Bomb Girls: Season 1 (TV)
R2 - Holland - Dutch FilmWorks
Review written by and copyright: Samuel Scott (13th January 2016).
The Show

***This is an A/V and Extras review only. For reviews on the show from various critics, we recommend visiting HERE.***

Same war. Different battles.

Set during World War II, BOMB GIRLS tells the remarkable stories of women who risked their lives in a munitions factory, building bombs for the European front. Liberated from social and cultural restrictions, they embrace their new-found freedom, changing their lives and the world around them forever.

When war starts, these females must face broken hearts from the front line whilst risking their life every day in dangerous working conditions, but above all else they have to decide whether they are going to play the cards they were dealt with or break the rules and fight!

This set includes all six episodes of the first season, spread over three discs.


Independent Netherlands based distributor Dutch FilmWorks have released the first season of Canadian wartime drama "Bomb Girls" on to DVD using the original broadcast aspect ratio of 1.78:1. The episodes are anamorphic, and although far from reference quality, they look fine for the format.

As to be expected for a moderately budgeted show set during the second world war, the colour scheme utilises lots of darker forties browns, greys, blues and greens. Blacks are generally deep though can appear a little soft in some clothing. The details in the more shadowy jazz bar and dance locations are okay but can succumb to some minor crush and clunkiness. Some colours - such as bright red lipstick on the characters when they "doll themselves up" - can really pop, and adds some occasional vividness to the picture. Close-up details are pretty average for DVD, with some notable smaller details in skin, as well as some of the more minute aspects of the period clothing. Like with Kaleidoscope's UK release of the second season, the biggest problem here is the surprising amount of banding whenever there is a visible skyline, or even along walls in backgrounds. However, the problem with jumping frames in that UK release of season two is non-existent here. There are no obvious signs of edge enhancement or aliasing, and no problems with damage.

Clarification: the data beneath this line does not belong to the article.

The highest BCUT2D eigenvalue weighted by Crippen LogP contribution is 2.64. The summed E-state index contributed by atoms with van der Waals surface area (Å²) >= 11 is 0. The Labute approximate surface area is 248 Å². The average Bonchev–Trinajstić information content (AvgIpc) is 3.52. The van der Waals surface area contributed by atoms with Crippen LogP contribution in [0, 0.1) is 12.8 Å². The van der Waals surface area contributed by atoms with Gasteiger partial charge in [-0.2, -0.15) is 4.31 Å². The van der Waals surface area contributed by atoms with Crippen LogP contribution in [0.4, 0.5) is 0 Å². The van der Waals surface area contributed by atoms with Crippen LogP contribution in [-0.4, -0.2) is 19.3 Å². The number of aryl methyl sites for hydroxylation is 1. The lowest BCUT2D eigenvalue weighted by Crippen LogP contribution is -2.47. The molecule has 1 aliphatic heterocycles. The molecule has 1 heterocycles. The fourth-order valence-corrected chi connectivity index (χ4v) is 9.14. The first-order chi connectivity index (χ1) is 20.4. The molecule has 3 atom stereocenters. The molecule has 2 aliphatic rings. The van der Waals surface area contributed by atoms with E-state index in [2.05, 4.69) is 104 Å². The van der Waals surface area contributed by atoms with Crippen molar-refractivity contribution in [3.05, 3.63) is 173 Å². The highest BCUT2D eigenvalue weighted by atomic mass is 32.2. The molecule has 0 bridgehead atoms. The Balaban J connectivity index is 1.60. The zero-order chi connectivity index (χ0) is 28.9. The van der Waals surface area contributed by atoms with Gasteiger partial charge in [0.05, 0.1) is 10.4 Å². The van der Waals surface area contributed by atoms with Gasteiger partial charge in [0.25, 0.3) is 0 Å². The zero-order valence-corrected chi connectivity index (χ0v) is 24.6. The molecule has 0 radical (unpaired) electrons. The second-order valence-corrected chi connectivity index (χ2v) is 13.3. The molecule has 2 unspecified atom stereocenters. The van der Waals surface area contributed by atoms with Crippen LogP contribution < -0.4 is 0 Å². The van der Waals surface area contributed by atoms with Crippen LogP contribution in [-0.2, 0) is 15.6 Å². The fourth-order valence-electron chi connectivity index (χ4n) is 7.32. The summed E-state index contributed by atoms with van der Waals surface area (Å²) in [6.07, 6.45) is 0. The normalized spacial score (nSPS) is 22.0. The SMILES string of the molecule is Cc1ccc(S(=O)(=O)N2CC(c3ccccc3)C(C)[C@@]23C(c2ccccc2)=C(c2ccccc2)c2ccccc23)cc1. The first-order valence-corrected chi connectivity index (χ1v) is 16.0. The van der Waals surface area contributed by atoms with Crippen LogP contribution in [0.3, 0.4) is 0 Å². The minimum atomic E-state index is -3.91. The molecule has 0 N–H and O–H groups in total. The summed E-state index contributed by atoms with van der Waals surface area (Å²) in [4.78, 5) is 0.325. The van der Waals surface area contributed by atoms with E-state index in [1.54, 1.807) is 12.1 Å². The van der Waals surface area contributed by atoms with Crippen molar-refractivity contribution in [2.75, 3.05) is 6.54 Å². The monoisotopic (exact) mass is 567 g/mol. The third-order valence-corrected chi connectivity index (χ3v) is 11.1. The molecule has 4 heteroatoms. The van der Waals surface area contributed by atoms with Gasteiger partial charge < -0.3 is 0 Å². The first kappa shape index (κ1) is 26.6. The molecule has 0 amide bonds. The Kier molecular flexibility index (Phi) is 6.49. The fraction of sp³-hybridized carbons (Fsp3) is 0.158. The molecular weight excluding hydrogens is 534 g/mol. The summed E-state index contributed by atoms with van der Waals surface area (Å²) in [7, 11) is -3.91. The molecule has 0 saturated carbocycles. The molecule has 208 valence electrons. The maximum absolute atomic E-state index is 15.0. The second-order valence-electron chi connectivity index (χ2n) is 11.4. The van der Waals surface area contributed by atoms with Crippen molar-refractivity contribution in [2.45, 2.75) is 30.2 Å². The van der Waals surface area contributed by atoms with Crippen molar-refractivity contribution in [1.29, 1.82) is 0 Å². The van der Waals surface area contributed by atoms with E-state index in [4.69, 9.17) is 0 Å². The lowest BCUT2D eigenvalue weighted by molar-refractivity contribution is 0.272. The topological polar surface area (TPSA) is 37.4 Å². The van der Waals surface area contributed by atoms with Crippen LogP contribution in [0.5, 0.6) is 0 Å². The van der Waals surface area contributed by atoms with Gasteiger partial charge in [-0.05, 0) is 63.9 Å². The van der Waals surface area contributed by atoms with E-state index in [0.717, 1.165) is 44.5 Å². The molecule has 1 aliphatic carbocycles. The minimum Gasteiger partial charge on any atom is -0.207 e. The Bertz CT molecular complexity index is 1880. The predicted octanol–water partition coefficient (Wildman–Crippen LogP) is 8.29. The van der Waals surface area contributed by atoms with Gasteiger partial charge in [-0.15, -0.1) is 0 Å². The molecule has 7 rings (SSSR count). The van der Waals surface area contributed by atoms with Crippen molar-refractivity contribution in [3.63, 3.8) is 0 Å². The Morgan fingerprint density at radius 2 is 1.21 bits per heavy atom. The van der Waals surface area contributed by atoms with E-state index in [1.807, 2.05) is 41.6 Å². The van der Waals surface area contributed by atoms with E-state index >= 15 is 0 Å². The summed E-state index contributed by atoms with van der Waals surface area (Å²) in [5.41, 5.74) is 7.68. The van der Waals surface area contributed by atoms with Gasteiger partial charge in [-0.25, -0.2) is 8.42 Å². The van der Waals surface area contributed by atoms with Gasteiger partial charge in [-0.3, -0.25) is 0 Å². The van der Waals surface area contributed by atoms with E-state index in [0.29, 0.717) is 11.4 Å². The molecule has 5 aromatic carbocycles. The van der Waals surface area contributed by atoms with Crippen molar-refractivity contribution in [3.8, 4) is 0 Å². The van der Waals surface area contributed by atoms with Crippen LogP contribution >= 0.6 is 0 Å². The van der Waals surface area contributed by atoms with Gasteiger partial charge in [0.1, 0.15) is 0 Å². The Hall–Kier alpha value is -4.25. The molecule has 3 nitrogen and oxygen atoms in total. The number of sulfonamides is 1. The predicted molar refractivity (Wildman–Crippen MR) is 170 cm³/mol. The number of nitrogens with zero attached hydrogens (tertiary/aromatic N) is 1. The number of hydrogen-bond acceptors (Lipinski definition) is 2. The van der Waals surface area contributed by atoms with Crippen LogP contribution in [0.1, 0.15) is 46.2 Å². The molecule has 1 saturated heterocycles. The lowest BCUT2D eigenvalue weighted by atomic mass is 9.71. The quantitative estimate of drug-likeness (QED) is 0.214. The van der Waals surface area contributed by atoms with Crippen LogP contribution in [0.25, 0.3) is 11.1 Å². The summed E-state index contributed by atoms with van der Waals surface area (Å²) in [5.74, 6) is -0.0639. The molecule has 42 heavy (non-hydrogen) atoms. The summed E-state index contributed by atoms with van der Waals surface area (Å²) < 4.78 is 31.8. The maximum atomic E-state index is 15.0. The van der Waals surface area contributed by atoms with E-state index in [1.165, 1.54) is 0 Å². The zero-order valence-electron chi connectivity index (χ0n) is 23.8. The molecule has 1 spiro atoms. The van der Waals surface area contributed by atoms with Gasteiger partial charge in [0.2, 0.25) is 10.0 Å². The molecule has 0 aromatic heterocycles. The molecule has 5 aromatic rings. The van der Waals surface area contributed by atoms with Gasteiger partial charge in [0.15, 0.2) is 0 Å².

The show is uncut and in PAL format.


There are two audio options included:
- English Dolby Digital 5.1
- English Dolby Digital 2.0 Stereo

For my viewing, I generally stuck to the English Dolby Digital 5.1 track though I did flick to the default stereo 2.0 track on a few occasions. As expected, the 5.1 track doesn't really add a huge amount, with surrounds only utilised for the score by Peter Chapman. I did find dialogue to exhibit more depth in the 5.1 track, with all lines audible and without issue. Channel separation at the front is okay, with moderate effect. The track is well-balanced with consistent volume levels, and the more subtle sounds of the factory equipment can be easily heard, yet never overpowering what is happening at the forefront of the screen. There are no issues with crackles, drop outs, or background hiss.

Optional Dutch subtitles have been included, but do play by default.




The Show: C+ Video: B- Audio: B- Extras: F Overall: C+


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